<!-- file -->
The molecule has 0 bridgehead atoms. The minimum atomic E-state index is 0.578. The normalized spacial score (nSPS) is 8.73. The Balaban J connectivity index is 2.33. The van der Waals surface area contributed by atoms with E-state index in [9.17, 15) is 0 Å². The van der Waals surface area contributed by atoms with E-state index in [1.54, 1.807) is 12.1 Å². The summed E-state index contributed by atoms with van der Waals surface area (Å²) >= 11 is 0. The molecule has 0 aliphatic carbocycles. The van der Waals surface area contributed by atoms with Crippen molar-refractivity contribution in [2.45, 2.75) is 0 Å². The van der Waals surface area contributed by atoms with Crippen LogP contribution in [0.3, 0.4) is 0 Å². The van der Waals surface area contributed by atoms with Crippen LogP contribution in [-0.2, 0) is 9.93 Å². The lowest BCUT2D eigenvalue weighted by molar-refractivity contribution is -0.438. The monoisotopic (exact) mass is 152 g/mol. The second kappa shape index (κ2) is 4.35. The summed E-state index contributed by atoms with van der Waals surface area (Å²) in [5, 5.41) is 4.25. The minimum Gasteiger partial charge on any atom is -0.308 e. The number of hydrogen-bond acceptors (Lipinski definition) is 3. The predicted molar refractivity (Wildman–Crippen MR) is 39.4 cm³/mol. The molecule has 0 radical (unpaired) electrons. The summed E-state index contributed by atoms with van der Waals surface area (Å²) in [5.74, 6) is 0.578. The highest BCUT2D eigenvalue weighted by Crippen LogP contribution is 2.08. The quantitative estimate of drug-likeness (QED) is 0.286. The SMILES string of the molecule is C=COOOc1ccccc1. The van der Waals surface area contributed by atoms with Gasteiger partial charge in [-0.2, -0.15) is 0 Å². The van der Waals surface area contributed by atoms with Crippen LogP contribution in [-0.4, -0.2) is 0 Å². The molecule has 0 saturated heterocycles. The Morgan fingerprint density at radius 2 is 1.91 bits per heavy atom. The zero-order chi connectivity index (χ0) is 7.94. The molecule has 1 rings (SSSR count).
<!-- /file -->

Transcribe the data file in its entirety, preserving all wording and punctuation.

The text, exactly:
The molecule has 0 bridgehead atoms. The minimum atomic E-state index is 0.578. The normalized spacial score (nSPS) is 8.73. The Balaban J connectivity index is 2.33. The van der Waals surface area contributed by atoms with E-state index in [9.17, 15) is 0 Å². The van der Waals surface area contributed by atoms with E-state index in [1.54, 1.807) is 12.1 Å². The summed E-state index contributed by atoms with van der Waals surface area (Å²) >= 11 is 0. The molecule has 0 aliphatic carbocycles. The van der Waals surface area contributed by atoms with Crippen molar-refractivity contribution in [2.45, 2.75) is 0 Å². The van der Waals surface area contributed by atoms with Crippen LogP contribution in [0.3, 0.4) is 0 Å². The van der Waals surface area contributed by atoms with Crippen LogP contribution in [-0.2, 0) is 9.93 Å². The lowest BCUT2D eigenvalue weighted by molar-refractivity contribution is -0.438. The monoisotopic (exact) mass is 152 g/mol. The second kappa shape index (κ2) is 4.35. The summed E-state index contributed by atoms with van der Waals surface area (Å²) in [5, 5.41) is 4.25. The minimum Gasteiger partial charge on any atom is -0.308 e. The number of hydrogen-bond acceptors (Lipinski definition) is 3. The predicted molar refractivity (Wildman–Crippen MR) is 39.4 cm³/mol. The molecule has 0 radical (unpaired) electrons. The summed E-state index contributed by atoms with van der Waals surface area (Å²) in [5.74, 6) is 0.578. The highest BCUT2D eigenvalue weighted by Crippen LogP contribution is 2.08. The quantitative estimate of drug-likeness (QED) is 0.286. The SMILES string of the molecule is C=COOOc1ccccc1. The van der Waals surface area contributed by atoms with Gasteiger partial charge in [-0.2, -0.15) is 0 Å². The van der Waals surface area contributed by atoms with Crippen LogP contribution in [-0.4, -0.2) is 0 Å². The molecule has 0 saturated heterocycles. The Morgan fingerprint density at radius 2 is 1.91 bits per heavy atom. The zero-order chi connectivity index (χ0) is 7.94. The molecule has 1 rings (SSSR count).